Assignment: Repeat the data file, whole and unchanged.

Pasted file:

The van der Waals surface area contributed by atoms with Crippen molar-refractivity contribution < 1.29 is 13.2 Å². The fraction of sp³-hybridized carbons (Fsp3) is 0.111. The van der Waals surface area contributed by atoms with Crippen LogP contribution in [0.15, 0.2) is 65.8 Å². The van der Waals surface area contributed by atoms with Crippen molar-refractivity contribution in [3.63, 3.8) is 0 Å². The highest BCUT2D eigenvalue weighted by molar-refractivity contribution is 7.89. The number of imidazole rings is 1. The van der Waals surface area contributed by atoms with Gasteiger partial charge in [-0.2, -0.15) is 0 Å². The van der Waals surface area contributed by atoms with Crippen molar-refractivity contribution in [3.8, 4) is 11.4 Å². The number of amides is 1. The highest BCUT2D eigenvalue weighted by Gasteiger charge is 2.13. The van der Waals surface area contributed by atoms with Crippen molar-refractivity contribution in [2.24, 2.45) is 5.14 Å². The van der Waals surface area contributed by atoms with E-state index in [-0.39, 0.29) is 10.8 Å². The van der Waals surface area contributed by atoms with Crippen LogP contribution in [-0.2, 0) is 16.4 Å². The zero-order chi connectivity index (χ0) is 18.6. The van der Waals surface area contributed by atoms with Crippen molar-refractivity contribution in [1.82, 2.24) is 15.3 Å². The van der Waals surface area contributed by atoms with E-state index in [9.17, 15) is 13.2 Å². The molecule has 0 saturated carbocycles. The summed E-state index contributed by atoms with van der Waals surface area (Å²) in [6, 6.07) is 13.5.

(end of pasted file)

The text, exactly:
The van der Waals surface area contributed by atoms with Crippen molar-refractivity contribution < 1.29 is 13.2 Å². The fraction of sp³-hybridized carbons (Fsp3) is 0.111. The van der Waals surface area contributed by atoms with Crippen LogP contribution in [0.15, 0.2) is 65.8 Å². The van der Waals surface area contributed by atoms with Crippen molar-refractivity contribution in [3.63, 3.8) is 0 Å². The highest BCUT2D eigenvalue weighted by molar-refractivity contribution is 7.89. The number of imidazole rings is 1. The van der Waals surface area contributed by atoms with Gasteiger partial charge in [-0.2, -0.15) is 0 Å². The van der Waals surface area contributed by atoms with Crippen molar-refractivity contribution in [3.8, 4) is 11.4 Å². The number of amides is 1. The highest BCUT2D eigenvalue weighted by Gasteiger charge is 2.13. The van der Waals surface area contributed by atoms with Crippen molar-refractivity contribution in [2.24, 2.45) is 5.14 Å². The van der Waals surface area contributed by atoms with E-state index in [-0.39, 0.29) is 10.8 Å². The van der Waals surface area contributed by atoms with Crippen LogP contribution in [-0.2, 0) is 16.4 Å². The zero-order chi connectivity index (χ0) is 18.6. The van der Waals surface area contributed by atoms with Crippen molar-refractivity contribution in [1.82, 2.24) is 15.3 Å². The van der Waals surface area contributed by atoms with E-state index in [9.17, 15) is 13.2 Å². The molecule has 0 saturated carbocycles. The summed E-state index contributed by atoms with van der Waals surface area (Å²) in [6, 6.07) is 13.5.